Focus group attendees also identified a “reluctance to give up control” as being one of the key barriers that they would face in participating in a trial such as this. The idea of taking a drug that would induce a psychedelic experience felt particularly intimidating:
“I've done so many bad things and whatever, but touching drugs, definitely would be scary…” (waving hands for no; Focus group 1, A1).
In AN treatments, moving through significant “negative” emotions mid-treatment has been associated with improved outcomes (67). Psychedelic experiences can also be experienced as more challenging in the short term as one struggles to grapple with new insights (68). Focus group attendees were aware of the potential for this:
“What do I do with the deluge that comes when the dam is broken?” (Focus group 1, A2).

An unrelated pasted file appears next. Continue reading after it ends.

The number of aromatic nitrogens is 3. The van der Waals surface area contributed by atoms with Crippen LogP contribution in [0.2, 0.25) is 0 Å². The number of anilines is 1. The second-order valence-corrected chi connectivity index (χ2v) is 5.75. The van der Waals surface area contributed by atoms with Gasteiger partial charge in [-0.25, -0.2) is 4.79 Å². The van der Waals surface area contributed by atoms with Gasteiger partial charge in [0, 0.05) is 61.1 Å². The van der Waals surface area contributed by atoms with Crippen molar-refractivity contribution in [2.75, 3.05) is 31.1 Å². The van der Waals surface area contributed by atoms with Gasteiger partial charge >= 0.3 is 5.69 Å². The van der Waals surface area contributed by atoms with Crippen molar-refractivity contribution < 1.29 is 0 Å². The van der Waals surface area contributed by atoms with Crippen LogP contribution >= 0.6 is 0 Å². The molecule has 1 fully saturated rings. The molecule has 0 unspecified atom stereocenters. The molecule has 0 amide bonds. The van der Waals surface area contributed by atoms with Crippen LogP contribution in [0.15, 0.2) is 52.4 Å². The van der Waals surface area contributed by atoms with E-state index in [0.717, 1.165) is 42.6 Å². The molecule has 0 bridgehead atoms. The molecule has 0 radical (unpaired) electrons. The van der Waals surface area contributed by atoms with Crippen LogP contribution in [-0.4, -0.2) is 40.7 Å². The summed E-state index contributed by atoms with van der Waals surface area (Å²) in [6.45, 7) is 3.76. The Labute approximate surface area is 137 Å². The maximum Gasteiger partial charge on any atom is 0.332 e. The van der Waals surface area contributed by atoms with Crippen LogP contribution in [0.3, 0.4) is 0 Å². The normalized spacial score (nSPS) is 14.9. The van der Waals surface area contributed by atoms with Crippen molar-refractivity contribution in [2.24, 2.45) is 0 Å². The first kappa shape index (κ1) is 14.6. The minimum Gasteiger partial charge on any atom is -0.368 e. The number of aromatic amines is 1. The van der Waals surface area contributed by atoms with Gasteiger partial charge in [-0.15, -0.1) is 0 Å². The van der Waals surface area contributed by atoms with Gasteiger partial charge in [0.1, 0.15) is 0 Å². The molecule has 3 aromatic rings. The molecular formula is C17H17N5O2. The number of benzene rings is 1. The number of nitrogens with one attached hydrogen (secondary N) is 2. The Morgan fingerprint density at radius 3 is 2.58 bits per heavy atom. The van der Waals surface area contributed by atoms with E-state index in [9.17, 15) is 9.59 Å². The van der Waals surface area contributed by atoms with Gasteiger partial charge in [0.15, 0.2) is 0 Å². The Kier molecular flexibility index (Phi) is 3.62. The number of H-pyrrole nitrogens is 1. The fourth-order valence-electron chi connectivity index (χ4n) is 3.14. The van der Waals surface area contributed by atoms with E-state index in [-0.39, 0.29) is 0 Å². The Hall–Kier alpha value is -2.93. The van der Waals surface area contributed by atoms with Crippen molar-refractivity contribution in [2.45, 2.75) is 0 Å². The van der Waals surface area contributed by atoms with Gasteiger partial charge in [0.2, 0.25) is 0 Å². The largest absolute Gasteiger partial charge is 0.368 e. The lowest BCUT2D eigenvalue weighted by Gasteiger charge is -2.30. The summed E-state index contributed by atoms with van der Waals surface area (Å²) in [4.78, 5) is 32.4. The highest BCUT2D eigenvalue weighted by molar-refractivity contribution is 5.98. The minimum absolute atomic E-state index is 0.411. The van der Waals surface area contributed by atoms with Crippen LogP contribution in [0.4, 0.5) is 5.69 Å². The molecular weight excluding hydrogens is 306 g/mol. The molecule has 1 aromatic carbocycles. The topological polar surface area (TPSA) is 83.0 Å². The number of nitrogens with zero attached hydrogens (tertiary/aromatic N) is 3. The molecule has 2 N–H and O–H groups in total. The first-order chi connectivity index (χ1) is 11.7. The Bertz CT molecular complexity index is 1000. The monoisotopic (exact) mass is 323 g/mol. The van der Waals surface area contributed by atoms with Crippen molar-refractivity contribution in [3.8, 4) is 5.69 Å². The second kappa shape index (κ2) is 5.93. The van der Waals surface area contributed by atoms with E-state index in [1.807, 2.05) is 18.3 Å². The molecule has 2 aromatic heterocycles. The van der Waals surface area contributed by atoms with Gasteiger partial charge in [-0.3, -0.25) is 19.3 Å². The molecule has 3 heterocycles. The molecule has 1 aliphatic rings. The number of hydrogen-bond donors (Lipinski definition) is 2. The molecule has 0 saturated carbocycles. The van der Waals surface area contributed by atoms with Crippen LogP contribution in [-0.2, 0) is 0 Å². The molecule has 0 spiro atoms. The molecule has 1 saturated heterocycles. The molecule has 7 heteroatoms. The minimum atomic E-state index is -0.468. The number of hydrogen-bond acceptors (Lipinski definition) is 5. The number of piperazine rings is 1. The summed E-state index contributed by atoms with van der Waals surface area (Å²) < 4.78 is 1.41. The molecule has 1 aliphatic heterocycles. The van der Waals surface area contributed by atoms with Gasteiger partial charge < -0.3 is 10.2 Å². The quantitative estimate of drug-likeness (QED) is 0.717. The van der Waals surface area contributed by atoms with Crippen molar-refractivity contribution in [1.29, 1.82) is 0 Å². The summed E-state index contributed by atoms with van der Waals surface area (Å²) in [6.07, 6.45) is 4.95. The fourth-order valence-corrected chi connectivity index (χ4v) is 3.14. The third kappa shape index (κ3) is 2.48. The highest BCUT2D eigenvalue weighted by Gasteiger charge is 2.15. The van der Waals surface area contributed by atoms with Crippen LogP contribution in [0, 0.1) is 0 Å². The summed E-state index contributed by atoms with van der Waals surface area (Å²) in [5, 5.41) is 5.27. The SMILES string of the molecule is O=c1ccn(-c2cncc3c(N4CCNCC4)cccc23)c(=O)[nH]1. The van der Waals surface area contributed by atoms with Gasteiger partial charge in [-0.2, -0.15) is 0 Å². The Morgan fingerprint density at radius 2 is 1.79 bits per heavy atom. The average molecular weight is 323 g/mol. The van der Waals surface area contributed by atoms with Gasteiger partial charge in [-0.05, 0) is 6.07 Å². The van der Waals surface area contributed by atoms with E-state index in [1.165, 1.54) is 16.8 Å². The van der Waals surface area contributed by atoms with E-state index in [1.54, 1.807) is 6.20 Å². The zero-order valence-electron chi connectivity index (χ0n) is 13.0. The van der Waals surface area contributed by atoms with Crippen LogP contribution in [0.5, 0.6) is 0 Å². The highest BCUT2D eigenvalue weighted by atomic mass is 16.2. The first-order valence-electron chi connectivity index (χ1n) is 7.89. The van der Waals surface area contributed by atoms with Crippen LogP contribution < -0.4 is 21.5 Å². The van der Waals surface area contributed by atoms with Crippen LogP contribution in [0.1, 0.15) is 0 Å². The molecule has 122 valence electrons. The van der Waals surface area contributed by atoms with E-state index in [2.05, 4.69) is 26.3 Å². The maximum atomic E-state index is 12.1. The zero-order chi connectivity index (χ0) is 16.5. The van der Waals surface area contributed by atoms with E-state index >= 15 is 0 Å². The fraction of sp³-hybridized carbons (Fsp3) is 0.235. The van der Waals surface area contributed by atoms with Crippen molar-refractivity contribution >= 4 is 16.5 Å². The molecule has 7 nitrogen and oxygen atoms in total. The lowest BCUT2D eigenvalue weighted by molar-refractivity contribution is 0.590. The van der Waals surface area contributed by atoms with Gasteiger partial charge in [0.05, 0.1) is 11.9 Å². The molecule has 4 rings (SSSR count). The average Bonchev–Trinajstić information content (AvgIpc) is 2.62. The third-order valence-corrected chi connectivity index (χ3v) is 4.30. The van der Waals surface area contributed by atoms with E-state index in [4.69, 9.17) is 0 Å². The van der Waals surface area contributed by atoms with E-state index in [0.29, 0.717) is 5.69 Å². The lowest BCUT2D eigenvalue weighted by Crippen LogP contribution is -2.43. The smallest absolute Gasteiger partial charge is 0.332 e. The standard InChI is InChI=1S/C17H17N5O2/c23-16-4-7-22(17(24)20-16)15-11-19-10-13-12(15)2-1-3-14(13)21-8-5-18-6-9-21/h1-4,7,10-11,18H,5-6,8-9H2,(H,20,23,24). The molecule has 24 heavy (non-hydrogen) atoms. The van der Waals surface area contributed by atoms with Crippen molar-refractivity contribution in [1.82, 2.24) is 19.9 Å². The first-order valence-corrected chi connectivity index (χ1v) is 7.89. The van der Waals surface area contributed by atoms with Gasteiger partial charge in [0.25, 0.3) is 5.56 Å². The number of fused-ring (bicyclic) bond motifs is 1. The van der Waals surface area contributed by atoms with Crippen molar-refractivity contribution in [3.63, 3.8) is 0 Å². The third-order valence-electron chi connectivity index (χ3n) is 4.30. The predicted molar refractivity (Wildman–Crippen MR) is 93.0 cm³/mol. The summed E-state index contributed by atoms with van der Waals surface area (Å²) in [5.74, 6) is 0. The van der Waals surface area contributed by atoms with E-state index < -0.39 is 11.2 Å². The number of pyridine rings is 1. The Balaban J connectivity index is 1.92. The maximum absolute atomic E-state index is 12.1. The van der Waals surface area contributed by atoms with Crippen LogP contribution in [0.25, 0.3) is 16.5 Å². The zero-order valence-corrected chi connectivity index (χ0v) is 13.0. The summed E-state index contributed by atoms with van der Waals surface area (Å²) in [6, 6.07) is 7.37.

Importantly, attendees also suggested a number of steps to overcome this “giving up control” barrier. Firstly, providing adequate information on the safety and acute effects of psilocybin may help participants to feel more at ease. Secondly, building a trusting relationship between the participant and the guides was identified as pivotal. As stated by one attendee:
“They know if they want to open their eyes that you will be sitting next to them with a hand to hold. Sometimes that is more important than information on how it works.” (Focus group 2, A5).